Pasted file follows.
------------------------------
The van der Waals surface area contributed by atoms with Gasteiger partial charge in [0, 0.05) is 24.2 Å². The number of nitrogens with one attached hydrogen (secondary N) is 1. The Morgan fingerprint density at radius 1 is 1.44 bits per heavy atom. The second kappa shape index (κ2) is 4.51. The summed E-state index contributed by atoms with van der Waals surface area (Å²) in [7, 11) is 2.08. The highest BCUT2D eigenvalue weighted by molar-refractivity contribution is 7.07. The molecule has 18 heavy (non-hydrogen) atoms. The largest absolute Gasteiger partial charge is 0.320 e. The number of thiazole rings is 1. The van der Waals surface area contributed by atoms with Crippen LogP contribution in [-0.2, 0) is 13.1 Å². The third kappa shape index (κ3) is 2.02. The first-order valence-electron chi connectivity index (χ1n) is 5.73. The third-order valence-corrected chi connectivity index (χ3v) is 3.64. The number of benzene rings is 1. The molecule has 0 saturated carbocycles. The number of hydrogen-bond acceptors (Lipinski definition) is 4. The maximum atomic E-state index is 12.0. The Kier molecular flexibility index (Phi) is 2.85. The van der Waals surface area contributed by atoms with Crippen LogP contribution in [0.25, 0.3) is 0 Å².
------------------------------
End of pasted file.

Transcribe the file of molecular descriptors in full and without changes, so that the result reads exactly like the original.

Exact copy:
The van der Waals surface area contributed by atoms with Gasteiger partial charge in [0, 0.05) is 24.2 Å². The number of nitrogens with one attached hydrogen (secondary N) is 1. The Morgan fingerprint density at radius 1 is 1.44 bits per heavy atom. The second kappa shape index (κ2) is 4.51. The summed E-state index contributed by atoms with van der Waals surface area (Å²) in [7, 11) is 2.08. The highest BCUT2D eigenvalue weighted by molar-refractivity contribution is 7.07. The molecule has 18 heavy (non-hydrogen) atoms. The largest absolute Gasteiger partial charge is 0.320 e. The number of thiazole rings is 1. The van der Waals surface area contributed by atoms with Crippen LogP contribution in [-0.2, 0) is 13.1 Å². The third kappa shape index (κ3) is 2.02. The first-order valence-electron chi connectivity index (χ1n) is 5.73. The third-order valence-corrected chi connectivity index (χ3v) is 3.64. The number of benzene rings is 1. The molecule has 0 saturated carbocycles. The number of hydrogen-bond acceptors (Lipinski definition) is 4. The maximum atomic E-state index is 12.0. The Kier molecular flexibility index (Phi) is 2.85. The van der Waals surface area contributed by atoms with Crippen LogP contribution in [0.25, 0.3) is 0 Å².